All are successful since they prevent 50% of attacks
None is the best when adverse effects are taken into account
Safest are probably propranolol and valproate
These drugs don't work that well
o They reduce the recurrence of migraines by 50% at most
o Even after 4 weeks of treatment of valproate, patients still get 3 attacks in 4 weeks
Prophylactic drugs in more detail
Propanolol
o See anxiety lecture
o Most common prophylactic drug
Valproate
o See epilepsy lecture
o Multiple molecular targets
Tricyclic "antidepressants"
o See depression lecture
o Block monoamine transporters
Adverse effects of prophylactic drugs
Propranolol - contraindicated where beta-block causes problems (see anxiety lecture)
Valproate - thinning hair, fetal malformations (see epilepsy lecture)
TCAs - e.g. alcohol interaction, O/D risk (see depression lecture)

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March 15, 2016
Phar 301
3
Warning signs of an impending migraine attack
Prodrome
o Food cravings
o Tiredness
o Excitability/hyperactivity
o Change of mood
o Yawning
Drugs used to acutely treat migraine attacks, i.e. "abortive" drugs
Non-steroidal anti-inflammatory drugs (NSAIDs)
o e.g. aspirin, ibuprofen
o Often taken with anti-emetic
o First-line treatment for mild migraines
Narcotic analgesics
o e.g. codeine, morphine
o Abuse is not the only disadvantage
o Short duration of action
o Tolerance when taken long-term
o Although these drugs have been used for decades, there aren't any good clinical trials to show how they work
5HT agonists
o Mainstay for moderate-severe migraine
o Ergotamine, dihydroergotamine (DHE)
Older drugs with quite significant side-effects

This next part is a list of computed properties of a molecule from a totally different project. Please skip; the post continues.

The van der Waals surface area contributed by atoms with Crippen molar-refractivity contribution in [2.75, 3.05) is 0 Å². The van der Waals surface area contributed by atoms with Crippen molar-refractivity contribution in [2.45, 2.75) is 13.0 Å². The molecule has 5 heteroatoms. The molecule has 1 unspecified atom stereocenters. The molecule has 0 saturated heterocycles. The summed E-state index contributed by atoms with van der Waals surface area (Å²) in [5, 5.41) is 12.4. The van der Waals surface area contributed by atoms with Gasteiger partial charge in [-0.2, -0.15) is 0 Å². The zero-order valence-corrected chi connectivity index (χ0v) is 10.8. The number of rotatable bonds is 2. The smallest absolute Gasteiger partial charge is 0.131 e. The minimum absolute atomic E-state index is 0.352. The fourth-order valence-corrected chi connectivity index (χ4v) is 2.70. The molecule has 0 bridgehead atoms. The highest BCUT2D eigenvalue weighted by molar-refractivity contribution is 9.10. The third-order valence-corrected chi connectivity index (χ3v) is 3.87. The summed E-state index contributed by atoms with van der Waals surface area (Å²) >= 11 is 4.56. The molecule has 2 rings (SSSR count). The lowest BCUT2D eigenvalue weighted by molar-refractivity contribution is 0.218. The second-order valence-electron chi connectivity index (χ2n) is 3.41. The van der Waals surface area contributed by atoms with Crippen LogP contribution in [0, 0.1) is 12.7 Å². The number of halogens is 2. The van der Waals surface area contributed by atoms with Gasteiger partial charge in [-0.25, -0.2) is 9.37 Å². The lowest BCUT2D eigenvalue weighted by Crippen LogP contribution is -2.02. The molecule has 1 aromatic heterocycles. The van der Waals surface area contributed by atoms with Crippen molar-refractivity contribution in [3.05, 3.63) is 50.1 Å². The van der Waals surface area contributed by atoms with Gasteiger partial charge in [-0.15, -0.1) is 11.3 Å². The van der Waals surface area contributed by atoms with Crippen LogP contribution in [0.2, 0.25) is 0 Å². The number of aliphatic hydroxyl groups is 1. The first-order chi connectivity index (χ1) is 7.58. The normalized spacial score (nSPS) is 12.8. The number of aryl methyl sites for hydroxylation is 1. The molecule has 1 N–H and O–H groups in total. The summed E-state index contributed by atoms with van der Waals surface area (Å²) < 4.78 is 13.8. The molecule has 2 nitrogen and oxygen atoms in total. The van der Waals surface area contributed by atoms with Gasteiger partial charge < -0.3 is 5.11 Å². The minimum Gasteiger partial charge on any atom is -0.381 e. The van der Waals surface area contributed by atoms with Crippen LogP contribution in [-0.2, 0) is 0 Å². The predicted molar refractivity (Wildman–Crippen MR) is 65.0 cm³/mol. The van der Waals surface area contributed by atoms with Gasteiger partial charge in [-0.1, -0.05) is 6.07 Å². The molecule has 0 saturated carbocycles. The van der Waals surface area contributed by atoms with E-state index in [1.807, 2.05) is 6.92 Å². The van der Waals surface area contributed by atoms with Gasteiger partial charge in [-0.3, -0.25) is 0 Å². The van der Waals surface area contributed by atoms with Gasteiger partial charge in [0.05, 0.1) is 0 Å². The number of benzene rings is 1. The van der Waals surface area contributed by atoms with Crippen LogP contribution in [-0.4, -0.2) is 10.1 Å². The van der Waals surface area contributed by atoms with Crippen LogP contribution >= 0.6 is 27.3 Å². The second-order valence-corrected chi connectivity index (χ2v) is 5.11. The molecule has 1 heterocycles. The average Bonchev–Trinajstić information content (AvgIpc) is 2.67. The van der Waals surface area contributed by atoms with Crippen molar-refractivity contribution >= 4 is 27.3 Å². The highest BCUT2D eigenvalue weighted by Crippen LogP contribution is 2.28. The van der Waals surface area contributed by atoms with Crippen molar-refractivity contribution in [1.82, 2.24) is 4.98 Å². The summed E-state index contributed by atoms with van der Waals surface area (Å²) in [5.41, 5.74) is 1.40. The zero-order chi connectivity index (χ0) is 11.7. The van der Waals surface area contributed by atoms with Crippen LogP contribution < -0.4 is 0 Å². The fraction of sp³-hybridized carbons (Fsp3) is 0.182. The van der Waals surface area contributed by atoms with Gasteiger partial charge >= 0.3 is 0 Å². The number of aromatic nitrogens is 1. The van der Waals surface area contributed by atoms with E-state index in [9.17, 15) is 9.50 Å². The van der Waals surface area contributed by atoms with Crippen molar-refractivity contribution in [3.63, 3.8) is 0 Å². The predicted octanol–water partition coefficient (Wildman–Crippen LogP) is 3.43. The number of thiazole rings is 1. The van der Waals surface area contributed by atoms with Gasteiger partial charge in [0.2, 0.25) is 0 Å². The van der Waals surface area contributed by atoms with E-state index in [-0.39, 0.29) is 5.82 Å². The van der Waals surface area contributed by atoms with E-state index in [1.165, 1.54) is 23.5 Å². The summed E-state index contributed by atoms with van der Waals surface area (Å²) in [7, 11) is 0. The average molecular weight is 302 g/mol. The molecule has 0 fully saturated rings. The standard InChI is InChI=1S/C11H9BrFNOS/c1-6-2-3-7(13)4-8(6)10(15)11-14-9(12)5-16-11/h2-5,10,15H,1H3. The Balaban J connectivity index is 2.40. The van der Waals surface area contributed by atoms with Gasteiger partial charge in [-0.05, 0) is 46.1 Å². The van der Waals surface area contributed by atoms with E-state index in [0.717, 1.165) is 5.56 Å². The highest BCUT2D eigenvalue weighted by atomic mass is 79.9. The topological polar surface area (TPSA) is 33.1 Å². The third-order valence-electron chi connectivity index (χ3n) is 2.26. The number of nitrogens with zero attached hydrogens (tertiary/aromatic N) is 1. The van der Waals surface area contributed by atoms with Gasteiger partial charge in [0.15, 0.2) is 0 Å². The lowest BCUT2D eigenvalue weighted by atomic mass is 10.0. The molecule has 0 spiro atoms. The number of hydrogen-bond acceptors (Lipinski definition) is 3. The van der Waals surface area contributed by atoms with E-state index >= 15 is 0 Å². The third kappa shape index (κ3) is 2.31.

o Triptans (e.g. sumatriptan = Imitrex)
Triptans are more effective, with fewer adverse effects
What caused the symptoms in this patient?
History
o 43 year old man
o Intense pains in his hands and feet that started one week ago
o For 20 years he's been taking ergotamine at 2 mg 1-6 pills/day
o He's had intermittent claudication in the last 2 years
Claudication is walking with a limp and getting a cramping pain in the leg
o 1 week ago, febrile disease (chills, cough) - treated with amoxycillin
o Pains started shortly after
At admission
o Intense pain
o Temperature is normal-ish: 37.6 degrees
o Extremities are cold, cyanotic (blue), no measurable pulse
o Carotid and femoral pulses detected
o Infiltration of lower right lobe of lung
What caused his symptoms?
o Too much vasoconstriction due to ergotamine
Treatment
o Stop ergotamine
o Give captopril (inhibits ACE, thus produces vasodilation)
o Within 6 hours, peripheral pulses and skin colour come back, less pain
St. Anthony's Fire
Two symptoms: unpleasant hallucinations and intense vasoconstriction in the peripheries leading to gangrene
The cure was to go to the shrine of St. Anthony's
It turns out that there is a fungus called the "Ergot fungus" that grows on wheat and rye which would cause these symptoms
This fungus was not found near St. Anthony's shrine
People may have been going crazy during Salem's witch trials because they would eat food with this fungus on it